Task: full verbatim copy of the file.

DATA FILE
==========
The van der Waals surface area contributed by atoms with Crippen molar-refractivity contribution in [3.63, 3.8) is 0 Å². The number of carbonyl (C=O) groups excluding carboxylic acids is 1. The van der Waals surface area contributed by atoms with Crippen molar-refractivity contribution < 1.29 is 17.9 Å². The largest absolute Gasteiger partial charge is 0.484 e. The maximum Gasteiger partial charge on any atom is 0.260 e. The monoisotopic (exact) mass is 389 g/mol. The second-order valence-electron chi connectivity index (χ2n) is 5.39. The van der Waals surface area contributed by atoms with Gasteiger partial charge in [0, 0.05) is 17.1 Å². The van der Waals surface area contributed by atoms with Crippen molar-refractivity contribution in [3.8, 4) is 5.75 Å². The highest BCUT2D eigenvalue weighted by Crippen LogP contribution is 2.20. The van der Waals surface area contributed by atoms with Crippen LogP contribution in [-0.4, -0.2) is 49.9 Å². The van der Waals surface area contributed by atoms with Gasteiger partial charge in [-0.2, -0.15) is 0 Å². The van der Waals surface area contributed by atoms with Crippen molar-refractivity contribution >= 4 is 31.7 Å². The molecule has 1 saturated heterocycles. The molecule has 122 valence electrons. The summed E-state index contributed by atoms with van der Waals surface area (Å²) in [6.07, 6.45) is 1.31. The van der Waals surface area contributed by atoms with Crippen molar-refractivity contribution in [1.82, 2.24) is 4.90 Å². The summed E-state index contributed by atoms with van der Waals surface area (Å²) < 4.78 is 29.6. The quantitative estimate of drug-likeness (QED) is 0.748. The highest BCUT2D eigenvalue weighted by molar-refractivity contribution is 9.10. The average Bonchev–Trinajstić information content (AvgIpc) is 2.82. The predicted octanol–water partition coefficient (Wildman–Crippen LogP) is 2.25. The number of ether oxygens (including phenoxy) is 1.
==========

The van der Waals surface area contributed by atoms with Crippen molar-refractivity contribution in [3.63, 3.8) is 0 Å². The number of carbonyl (C=O) groups excluding carboxylic acids is 1. The van der Waals surface area contributed by atoms with Crippen molar-refractivity contribution < 1.29 is 17.9 Å². The largest absolute Gasteiger partial charge is 0.484 e. The maximum Gasteiger partial charge on any atom is 0.260 e. The monoisotopic (exact) mass is 389 g/mol. The second-order valence-electron chi connectivity index (χ2n) is 5.39. The van der Waals surface area contributed by atoms with Gasteiger partial charge in [0, 0.05) is 17.1 Å². The van der Waals surface area contributed by atoms with Crippen molar-refractivity contribution in [3.8, 4) is 5.75 Å². The highest BCUT2D eigenvalue weighted by Crippen LogP contribution is 2.20. The van der Waals surface area contributed by atoms with Crippen LogP contribution in [-0.4, -0.2) is 49.9 Å². The van der Waals surface area contributed by atoms with Gasteiger partial charge in [-0.2, -0.15) is 0 Å². The van der Waals surface area contributed by atoms with Crippen molar-refractivity contribution >= 4 is 31.7 Å². The molecule has 1 saturated heterocycles. The molecule has 122 valence electrons. The summed E-state index contributed by atoms with van der Waals surface area (Å²) in [6.07, 6.45) is 1.31. The van der Waals surface area contributed by atoms with Crippen molar-refractivity contribution in [1.82, 2.24) is 4.90 Å². The summed E-state index contributed by atoms with van der Waals surface area (Å²) < 4.78 is 29.6. The quantitative estimate of drug-likeness (QED) is 0.748. The highest BCUT2D eigenvalue weighted by molar-refractivity contribution is 9.10. The average Bonchev–Trinajstić information content (AvgIpc) is 2.82. The predicted octanol–water partition coefficient (Wildman–Crippen LogP) is 2.25. The number of ether oxygens (including phenoxy) is 1.